Good Afternoon and welcome to the 43rd annual FIA Boca.
Over the years, Boca has come to represent more than our industry’s break from our winter hibernation. For me, Boca embodies the perennial hope, anticipation and optimism of our industry and the belief that tomorrow will be better than today.
This industry has always been able to re-invent itself through innovation and competition and Boca has always been at the center of the deal-making, announcements and ideas that serve as the fountain of youth for our markets.
One of the highlights of Boca is the International Regulators meeting that was hosted today by the CFTC for regulators only. We are thrilled that regulators from all over the world traveled so far for that meeting and are here this week.
As you have seen, this year marks a decade since the financial crisis. Can you believe it has been ten years? Funny but I actually stopped shaving after the financial crisis and my beard has finally come in. Ten years ago, we found ourselves at the heart of one of the worst financial crises this generation has ever seen.
I was serving as acting head of the Commodity Futures Trading Commission and the warning lights on our markets were flashing red. You all know what happened next. First Bear Stearns was rescued, Fannie and Freddie collapsed, Lehman declared bankruptcy, followed closely by the bailout of AIG.
I was being called to the Roosevelt Room of the White House weekly as the President and policymakers of the highest levels searched for answers. As institutions went into survival mode, credit lines were revoked, liquidity disappeared and markets froze up, causing panic to spread among financial institutions globally. The entire financial system teetered on the brink of collapse.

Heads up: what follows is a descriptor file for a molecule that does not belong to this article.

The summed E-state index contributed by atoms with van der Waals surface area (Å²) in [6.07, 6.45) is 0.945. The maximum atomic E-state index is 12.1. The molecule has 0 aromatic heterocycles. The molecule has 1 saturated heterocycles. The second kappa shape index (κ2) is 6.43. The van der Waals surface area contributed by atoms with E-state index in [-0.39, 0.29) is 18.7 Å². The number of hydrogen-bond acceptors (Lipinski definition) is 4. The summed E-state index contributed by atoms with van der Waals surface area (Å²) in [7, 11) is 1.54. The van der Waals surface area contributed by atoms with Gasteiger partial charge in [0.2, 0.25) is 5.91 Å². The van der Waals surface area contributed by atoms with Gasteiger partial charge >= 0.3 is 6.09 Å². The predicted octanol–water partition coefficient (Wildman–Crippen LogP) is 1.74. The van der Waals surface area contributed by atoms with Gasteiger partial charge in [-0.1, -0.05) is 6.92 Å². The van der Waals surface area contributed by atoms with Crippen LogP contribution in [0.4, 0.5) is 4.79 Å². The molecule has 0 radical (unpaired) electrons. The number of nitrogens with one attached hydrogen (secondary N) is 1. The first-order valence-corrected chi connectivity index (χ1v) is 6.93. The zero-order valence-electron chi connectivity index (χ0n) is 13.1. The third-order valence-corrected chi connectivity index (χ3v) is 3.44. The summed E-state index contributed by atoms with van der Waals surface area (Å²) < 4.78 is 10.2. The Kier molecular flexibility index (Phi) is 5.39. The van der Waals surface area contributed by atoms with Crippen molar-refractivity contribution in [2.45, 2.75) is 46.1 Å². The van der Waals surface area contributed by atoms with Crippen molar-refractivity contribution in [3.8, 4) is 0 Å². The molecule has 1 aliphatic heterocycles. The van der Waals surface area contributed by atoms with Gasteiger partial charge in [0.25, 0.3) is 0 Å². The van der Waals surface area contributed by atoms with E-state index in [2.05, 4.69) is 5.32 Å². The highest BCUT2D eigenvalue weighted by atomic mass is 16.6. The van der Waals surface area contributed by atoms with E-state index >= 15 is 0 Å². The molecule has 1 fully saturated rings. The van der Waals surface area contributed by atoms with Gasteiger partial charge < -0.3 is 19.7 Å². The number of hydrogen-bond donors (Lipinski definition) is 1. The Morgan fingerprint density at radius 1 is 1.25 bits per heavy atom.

Many of us vividly remember where we were that week when we saw Lehman Brothers’ collapse and AIG’s rescue. These memories seem distant and surreal now but the scar tissue remains. During the Lehman weekend, as CFTC chairman, I was one of many regulators who had commandeered the top floor of the New York Federal Reserve to work through the issues facing our markets and economy.
Specifically, CFTC officials were validating the client accounts of Lehman’s futures business and then facilitating the porting of these client positions to FCMs that were willing and able to take on these portfolios.
Ultimately, we were successful in finding homes for these positions, and the futures markets continued to function during those tumultuous days.
Our markets provided liquidity and price discovery when other markets went dark. These events caused a collective lightbulb to go on with many in the policymaking community, including myself, regarding the benefits of clearing.
People forget, but New York Fed President Tim Geithner, SEC Chairman Chris Cox and I were able to approve two CDS clearinghouses—CME and ICE Clear Credit—to clear those volatile products in late 2008 and early 2009—way before post-crisis legislation was even contemplated.
A few months later, policymakers, including House Financial Services Chairman Barney Frank, who will join us on stage tomorrow, recognized the risk-reducing benefits of clearing and how this model could add transparency and predictability to the less transparent over-the-counter swaps market.
This industry should take pride that the attributes that have made our markets safe for over a century—clearing, exchange trading and transaction reporting—became the pillars of the G20 reforms for the swaps markets.
It took 10 years and a whole lot of work, but all these pillars are now in place: Dodd-Frank, EMIR, Basel III, MiFID II and their equivalents in Japan, Hong Kong and around the globe. And the results are worth reporting as well:
We have more clearing of derivatives
More transparency in trading,
More capital in the banking system, and
Better benchmarks in both financial and commodity markets.